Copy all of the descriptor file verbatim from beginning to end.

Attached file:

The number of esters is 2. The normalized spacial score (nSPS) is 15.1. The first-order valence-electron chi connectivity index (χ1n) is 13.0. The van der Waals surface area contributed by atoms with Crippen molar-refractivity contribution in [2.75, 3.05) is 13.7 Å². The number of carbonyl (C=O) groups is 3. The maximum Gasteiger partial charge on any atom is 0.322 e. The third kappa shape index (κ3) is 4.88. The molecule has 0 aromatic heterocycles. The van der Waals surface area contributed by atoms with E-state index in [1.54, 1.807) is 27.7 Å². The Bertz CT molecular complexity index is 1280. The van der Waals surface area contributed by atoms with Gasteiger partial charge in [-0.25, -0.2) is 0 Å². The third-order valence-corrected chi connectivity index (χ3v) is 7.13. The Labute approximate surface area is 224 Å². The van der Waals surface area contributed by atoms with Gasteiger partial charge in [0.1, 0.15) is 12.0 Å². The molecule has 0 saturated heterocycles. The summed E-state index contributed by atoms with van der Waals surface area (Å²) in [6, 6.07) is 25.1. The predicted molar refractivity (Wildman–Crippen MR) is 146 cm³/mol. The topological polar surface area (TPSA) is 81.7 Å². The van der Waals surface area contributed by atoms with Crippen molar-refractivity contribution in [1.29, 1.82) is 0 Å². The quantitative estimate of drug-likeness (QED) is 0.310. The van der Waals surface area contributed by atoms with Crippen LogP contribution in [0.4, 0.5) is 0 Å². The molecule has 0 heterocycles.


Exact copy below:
The number of esters is 2. The normalized spacial score (nSPS) is 15.1. The first-order valence-electron chi connectivity index (χ1n) is 13.0. The van der Waals surface area contributed by atoms with Crippen molar-refractivity contribution in [2.75, 3.05) is 13.7 Å². The number of carbonyl (C=O) groups is 3. The maximum Gasteiger partial charge on any atom is 0.322 e. The third kappa shape index (κ3) is 4.88. The molecule has 0 aromatic heterocycles. The van der Waals surface area contributed by atoms with E-state index in [1.54, 1.807) is 27.7 Å². The Bertz CT molecular complexity index is 1280. The van der Waals surface area contributed by atoms with Gasteiger partial charge in [-0.25, -0.2) is 0 Å². The third-order valence-corrected chi connectivity index (χ3v) is 7.13. The Labute approximate surface area is 224 Å². The van der Waals surface area contributed by atoms with Gasteiger partial charge in [0.1, 0.15) is 12.0 Å². The molecule has 0 saturated heterocycles. The summed E-state index contributed by atoms with van der Waals surface area (Å²) in [6, 6.07) is 25.1. The predicted molar refractivity (Wildman–Crippen MR) is 146 cm³/mol. The topological polar surface area (TPSA) is 81.7 Å². The van der Waals surface area contributed by atoms with Crippen molar-refractivity contribution in [1.29, 1.82) is 0 Å². The quantitative estimate of drug-likeness (QED) is 0.310. The van der Waals surface area contributed by atoms with Crippen LogP contribution in [0.4, 0.5) is 0 Å². The molecule has 0 heterocycles.